tpms light on

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  • Tony in AZ
    replied
    The re-set tool is not too expensive. Under the seat is the plug with 2 wires that need to be connected to trigger the TPMS reset procedure on the 1800. I extended the wires and now the connector on my bike is inside the small compartment under the rear speaker. I do not need to remove the seat to reset the TPMS on my bike if I swap out tires & wheels. I have an extra rear wheel for that quik swap out.

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  • MRBILL
    replied
    Originally posted by kwthom View Post
    My understanding is that batteries in the OE sensors will die in two to three years, and weren't directly replaceable.

    Another individual elsewhere has provided a how-to-replace the battery in the sensor, which can be done by someone competent with a soldering iron, depending on the style of replacement battery purchased.

    Then, you'll need the diagnostic & reset tool in order to re-register the sensor to the bike. In addition, there's no way to tell which sensor has failed unless you have that tool.

    Sadly, it's NOT a user-friendly system by any means.
    I had the battery go bad in one sensor this year, (mines a '09) . I had to have the almost new tires F/R removed so I could remove the sensors. I sent them to Fred Harmon for him to replace the batteries. Got them back in a couple of days, reinstalled sensors being sure to put the front back on the front wheel and rear back where it came from. Didn't need the special tool as I was keeping the sensors where they were originally. All works fine now.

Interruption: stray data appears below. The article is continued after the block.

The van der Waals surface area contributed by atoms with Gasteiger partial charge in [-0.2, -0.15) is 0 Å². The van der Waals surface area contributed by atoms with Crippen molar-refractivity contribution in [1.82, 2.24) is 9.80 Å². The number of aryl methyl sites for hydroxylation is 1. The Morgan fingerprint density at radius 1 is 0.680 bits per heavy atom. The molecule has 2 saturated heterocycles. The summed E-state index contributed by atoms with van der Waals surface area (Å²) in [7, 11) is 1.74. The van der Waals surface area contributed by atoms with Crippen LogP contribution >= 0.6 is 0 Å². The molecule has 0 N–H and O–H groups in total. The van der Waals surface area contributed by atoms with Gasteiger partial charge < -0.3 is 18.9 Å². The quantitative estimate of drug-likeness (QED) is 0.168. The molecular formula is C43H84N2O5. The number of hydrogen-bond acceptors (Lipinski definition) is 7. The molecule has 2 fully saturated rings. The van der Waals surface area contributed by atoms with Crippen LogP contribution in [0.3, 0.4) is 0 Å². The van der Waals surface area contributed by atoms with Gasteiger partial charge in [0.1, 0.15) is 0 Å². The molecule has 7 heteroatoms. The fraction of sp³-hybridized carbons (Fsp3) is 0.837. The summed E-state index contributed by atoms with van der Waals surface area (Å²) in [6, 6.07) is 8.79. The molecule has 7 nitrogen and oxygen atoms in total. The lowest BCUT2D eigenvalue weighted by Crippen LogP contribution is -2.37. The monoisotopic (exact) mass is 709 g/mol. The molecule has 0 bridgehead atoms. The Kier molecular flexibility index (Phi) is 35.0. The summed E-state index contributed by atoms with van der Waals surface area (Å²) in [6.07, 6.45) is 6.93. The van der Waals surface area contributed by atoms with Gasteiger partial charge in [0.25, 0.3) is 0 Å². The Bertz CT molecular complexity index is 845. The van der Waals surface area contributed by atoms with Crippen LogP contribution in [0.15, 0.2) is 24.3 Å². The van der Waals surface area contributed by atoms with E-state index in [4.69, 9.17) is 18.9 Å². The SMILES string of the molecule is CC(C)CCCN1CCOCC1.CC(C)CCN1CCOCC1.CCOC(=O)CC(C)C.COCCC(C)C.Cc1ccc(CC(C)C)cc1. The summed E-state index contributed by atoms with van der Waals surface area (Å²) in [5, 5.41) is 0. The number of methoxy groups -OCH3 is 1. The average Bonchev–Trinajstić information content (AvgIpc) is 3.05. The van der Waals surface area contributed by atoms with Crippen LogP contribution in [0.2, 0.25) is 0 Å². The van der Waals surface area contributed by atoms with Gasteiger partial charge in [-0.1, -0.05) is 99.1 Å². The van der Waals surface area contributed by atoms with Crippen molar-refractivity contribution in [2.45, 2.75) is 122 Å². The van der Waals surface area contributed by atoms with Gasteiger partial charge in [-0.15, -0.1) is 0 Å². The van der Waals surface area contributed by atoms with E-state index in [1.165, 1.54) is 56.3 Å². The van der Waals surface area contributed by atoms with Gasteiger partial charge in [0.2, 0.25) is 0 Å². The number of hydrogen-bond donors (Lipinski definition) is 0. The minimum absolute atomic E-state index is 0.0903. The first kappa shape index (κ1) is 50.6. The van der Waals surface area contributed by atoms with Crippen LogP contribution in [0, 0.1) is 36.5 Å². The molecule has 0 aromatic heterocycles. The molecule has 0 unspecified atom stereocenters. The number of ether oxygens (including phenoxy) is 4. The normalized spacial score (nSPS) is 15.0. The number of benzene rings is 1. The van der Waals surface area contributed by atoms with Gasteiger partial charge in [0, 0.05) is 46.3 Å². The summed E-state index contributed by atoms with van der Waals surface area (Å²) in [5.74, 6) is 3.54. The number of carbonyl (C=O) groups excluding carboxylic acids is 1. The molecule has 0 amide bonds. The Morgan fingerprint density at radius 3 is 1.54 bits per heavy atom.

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  • glarson3
    replied
    Try Fobo. It gives you readout from both tires. At next tire change you can swap to t valve stems. Then just ignore the light on your dash. This is what I've done on my 2012. Now I can open up my phone and check the tire pressure at any time. I figure for a catastrophic pressure loss you probably don't need a light on your dash to tell you about it.

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  • kwthom
    replied
    My understanding is that batteries in the OE sensors will die in two to three years, and weren't directly replaceable.

    Another individual elsewhere has provided a how-to-replace the battery in the sensor, which can be done by someone competent with a soldering iron, depending on the style of replacement battery purchased.

    Then, you'll need the diagnostic & reset tool in order to re-register the sensor to the bike. In addition, there's no way to tell which sensor has failed unless you have that tool.

    Sadly, it's NOT a user-friendly system by any means.

    Leave a comment:


  • Rocky
    replied
    Things to consider.
    1.You could have something as simple as a dead battery in one of the wheel sensors? (Due to age)
    2. Could be a defective wheel sensor that no longer communicates to the TPMS Module under the (old pocket) cover.
    3. Most dealers have a diagnostic & reset tool.


    If it's determined that a battery has faded?

    I'd have both replaced. (Yes tires have to be dismounted for a battery change.)
    Or wait until its new tire time and kill two birds with one stone.

    Leave a comment:


  • grumpy2
    started a topic Pre-2012 tpms light on

    tpms light on

    tpms on my 2010 1800 stays on
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